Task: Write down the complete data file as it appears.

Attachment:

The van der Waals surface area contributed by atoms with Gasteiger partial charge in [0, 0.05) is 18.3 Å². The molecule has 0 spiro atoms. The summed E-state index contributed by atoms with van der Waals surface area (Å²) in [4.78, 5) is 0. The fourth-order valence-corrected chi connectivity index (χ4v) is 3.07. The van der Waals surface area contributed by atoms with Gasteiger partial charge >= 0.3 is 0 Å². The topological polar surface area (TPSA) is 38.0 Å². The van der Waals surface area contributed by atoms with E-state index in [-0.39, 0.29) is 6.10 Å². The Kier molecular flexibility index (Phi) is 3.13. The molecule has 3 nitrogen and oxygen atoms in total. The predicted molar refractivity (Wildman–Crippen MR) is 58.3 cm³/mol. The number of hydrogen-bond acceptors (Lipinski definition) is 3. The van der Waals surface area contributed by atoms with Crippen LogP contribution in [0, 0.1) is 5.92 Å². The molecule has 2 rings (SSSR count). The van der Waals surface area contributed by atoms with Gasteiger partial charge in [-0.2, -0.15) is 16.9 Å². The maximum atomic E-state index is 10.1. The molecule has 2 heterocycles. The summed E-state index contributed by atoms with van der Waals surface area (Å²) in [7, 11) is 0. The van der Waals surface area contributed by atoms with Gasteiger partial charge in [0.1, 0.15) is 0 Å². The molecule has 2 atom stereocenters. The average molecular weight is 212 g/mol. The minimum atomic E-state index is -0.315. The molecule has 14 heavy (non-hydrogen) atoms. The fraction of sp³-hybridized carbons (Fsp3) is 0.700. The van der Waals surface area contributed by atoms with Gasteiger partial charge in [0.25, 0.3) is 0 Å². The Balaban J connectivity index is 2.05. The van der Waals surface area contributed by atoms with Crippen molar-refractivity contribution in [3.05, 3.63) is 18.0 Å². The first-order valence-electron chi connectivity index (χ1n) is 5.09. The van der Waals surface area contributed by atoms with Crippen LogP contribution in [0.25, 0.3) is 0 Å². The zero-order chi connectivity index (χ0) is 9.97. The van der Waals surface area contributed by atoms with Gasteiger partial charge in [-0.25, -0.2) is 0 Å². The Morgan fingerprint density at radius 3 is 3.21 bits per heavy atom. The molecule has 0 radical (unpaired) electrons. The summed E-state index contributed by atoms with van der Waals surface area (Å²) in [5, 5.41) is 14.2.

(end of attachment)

The van der Waals surface area contributed by atoms with Gasteiger partial charge in [0, 0.05) is 18.3 Å². The molecule has 0 spiro atoms. The summed E-state index contributed by atoms with van der Waals surface area (Å²) in [4.78, 5) is 0. The fourth-order valence-corrected chi connectivity index (χ4v) is 3.07. The van der Waals surface area contributed by atoms with Gasteiger partial charge >= 0.3 is 0 Å². The topological polar surface area (TPSA) is 38.0 Å². The van der Waals surface area contributed by atoms with E-state index in [-0.39, 0.29) is 6.10 Å². The Kier molecular flexibility index (Phi) is 3.13. The molecule has 3 nitrogen and oxygen atoms in total. The predicted molar refractivity (Wildman–Crippen MR) is 58.3 cm³/mol. The number of hydrogen-bond acceptors (Lipinski definition) is 3. The van der Waals surface area contributed by atoms with Crippen LogP contribution in [0, 0.1) is 5.92 Å². The molecule has 2 rings (SSSR count). The van der Waals surface area contributed by atoms with Gasteiger partial charge in [-0.2, -0.15) is 16.9 Å². The maximum atomic E-state index is 10.1. The molecule has 2 heterocycles. The summed E-state index contributed by atoms with van der Waals surface area (Å²) in [7, 11) is 0. The van der Waals surface area contributed by atoms with Gasteiger partial charge in [0.1, 0.15) is 0 Å². The molecule has 2 atom stereocenters. The average molecular weight is 212 g/mol. The minimum atomic E-state index is -0.315. The molecule has 14 heavy (non-hydrogen) atoms. The fraction of sp³-hybridized carbons (Fsp3) is 0.700. The van der Waals surface area contributed by atoms with Gasteiger partial charge in [0.25, 0.3) is 0 Å². The Balaban J connectivity index is 2.05. The van der Waals surface area contributed by atoms with Crippen molar-refractivity contribution in [3.05, 3.63) is 18.0 Å². The first-order valence-electron chi connectivity index (χ1n) is 5.09. The van der Waals surface area contributed by atoms with Crippen LogP contribution in [0.25, 0.3) is 0 Å². The zero-order chi connectivity index (χ0) is 9.97. The van der Waals surface area contributed by atoms with Gasteiger partial charge in [-0.25, -0.2) is 0 Å². The Morgan fingerprint density at radius 3 is 3.21 bits per heavy atom. The molecule has 0 radical (unpaired) electrons. The summed E-state index contributed by atoms with van der Waals surface area (Å²) in [5, 5.41) is 14.2.